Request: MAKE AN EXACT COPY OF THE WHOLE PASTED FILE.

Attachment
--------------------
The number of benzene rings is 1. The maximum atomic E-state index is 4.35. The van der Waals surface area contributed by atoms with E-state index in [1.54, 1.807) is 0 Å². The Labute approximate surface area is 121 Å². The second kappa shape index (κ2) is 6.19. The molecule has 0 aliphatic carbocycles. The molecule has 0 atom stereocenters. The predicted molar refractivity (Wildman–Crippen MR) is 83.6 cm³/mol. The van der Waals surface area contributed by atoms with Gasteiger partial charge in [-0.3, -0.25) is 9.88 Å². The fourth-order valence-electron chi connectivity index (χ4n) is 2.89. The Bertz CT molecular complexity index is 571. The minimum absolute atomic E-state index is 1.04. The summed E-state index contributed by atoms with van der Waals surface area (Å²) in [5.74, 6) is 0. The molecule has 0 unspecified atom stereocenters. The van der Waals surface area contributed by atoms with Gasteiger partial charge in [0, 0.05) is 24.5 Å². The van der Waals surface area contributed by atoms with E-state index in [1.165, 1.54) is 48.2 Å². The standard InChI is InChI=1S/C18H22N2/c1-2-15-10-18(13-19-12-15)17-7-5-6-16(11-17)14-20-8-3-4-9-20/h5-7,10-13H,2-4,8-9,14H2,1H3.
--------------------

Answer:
The number of benzene rings is 1. The maximum atomic E-state index is 4.35. The van der Waals surface area contributed by atoms with E-state index in [1.54, 1.807) is 0 Å². The Labute approximate surface area is 121 Å². The second kappa shape index (κ2) is 6.19. The molecule has 0 aliphatic carbocycles. The molecule has 0 atom stereocenters. The predicted molar refractivity (Wildman–Crippen MR) is 83.6 cm³/mol. The van der Waals surface area contributed by atoms with Gasteiger partial charge in [-0.3, -0.25) is 9.88 Å². The fourth-order valence-electron chi connectivity index (χ4n) is 2.89. The Bertz CT molecular complexity index is 571. The minimum absolute atomic E-state index is 1.04. The summed E-state index contributed by atoms with van der Waals surface area (Å²) in [5.74, 6) is 0. The molecule has 0 unspecified atom stereocenters. The van der Waals surface area contributed by atoms with Gasteiger partial charge in [0, 0.05) is 24.5 Å². The van der Waals surface area contributed by atoms with E-state index in [1.165, 1.54) is 48.2 Å². The standard InChI is InChI=1S/C18H22N2/c1-2-15-10-18(13-19-12-15)17-7-5-6-16(11-17)14-20-8-3-4-9-20/h5-7,10-13H,2-4,8-9,14H2,1H3.